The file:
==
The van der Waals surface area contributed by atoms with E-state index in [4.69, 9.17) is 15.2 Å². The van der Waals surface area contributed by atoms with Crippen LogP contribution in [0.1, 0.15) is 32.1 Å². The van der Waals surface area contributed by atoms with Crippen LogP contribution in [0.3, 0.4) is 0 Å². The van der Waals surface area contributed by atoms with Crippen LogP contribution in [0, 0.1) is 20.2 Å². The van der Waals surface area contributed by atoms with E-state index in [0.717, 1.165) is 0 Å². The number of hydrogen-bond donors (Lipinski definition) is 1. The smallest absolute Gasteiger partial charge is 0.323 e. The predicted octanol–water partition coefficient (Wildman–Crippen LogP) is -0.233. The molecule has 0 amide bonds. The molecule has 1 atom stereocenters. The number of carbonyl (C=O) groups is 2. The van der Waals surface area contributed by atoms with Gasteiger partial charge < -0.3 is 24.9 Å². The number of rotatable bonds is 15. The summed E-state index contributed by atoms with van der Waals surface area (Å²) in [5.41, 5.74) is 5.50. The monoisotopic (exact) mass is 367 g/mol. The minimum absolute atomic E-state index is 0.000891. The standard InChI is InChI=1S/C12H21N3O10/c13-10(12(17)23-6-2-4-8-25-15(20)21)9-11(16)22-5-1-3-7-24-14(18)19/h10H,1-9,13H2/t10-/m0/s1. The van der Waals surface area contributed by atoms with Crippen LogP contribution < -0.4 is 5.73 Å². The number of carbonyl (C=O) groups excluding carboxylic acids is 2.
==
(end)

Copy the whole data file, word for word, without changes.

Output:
The van der Waals surface area contributed by atoms with E-state index in [4.69, 9.17) is 15.2 Å². The van der Waals surface area contributed by atoms with Crippen LogP contribution in [0.1, 0.15) is 32.1 Å². The van der Waals surface area contributed by atoms with Crippen LogP contribution in [0.3, 0.4) is 0 Å². The van der Waals surface area contributed by atoms with Crippen LogP contribution in [0, 0.1) is 20.2 Å². The van der Waals surface area contributed by atoms with E-state index in [0.717, 1.165) is 0 Å². The number of hydrogen-bond donors (Lipinski definition) is 1. The smallest absolute Gasteiger partial charge is 0.323 e. The predicted octanol–water partition coefficient (Wildman–Crippen LogP) is -0.233. The molecule has 0 amide bonds. The molecule has 1 atom stereocenters. The number of carbonyl (C=O) groups is 2. The van der Waals surface area contributed by atoms with Gasteiger partial charge < -0.3 is 24.9 Å². The number of rotatable bonds is 15. The summed E-state index contributed by atoms with van der Waals surface area (Å²) in [5.41, 5.74) is 5.50. The monoisotopic (exact) mass is 367 g/mol. The minimum absolute atomic E-state index is 0.000891. The standard InChI is InChI=1S/C12H21N3O10/c13-10(12(17)23-6-2-4-8-25-15(20)21)9-11(16)22-5-1-3-7-24-14(18)19/h10H,1-9,13H2/t10-/m0/s1. The van der Waals surface area contributed by atoms with Crippen LogP contribution < -0.4 is 5.73 Å². The number of carbonyl (C=O) groups excluding carboxylic acids is 2.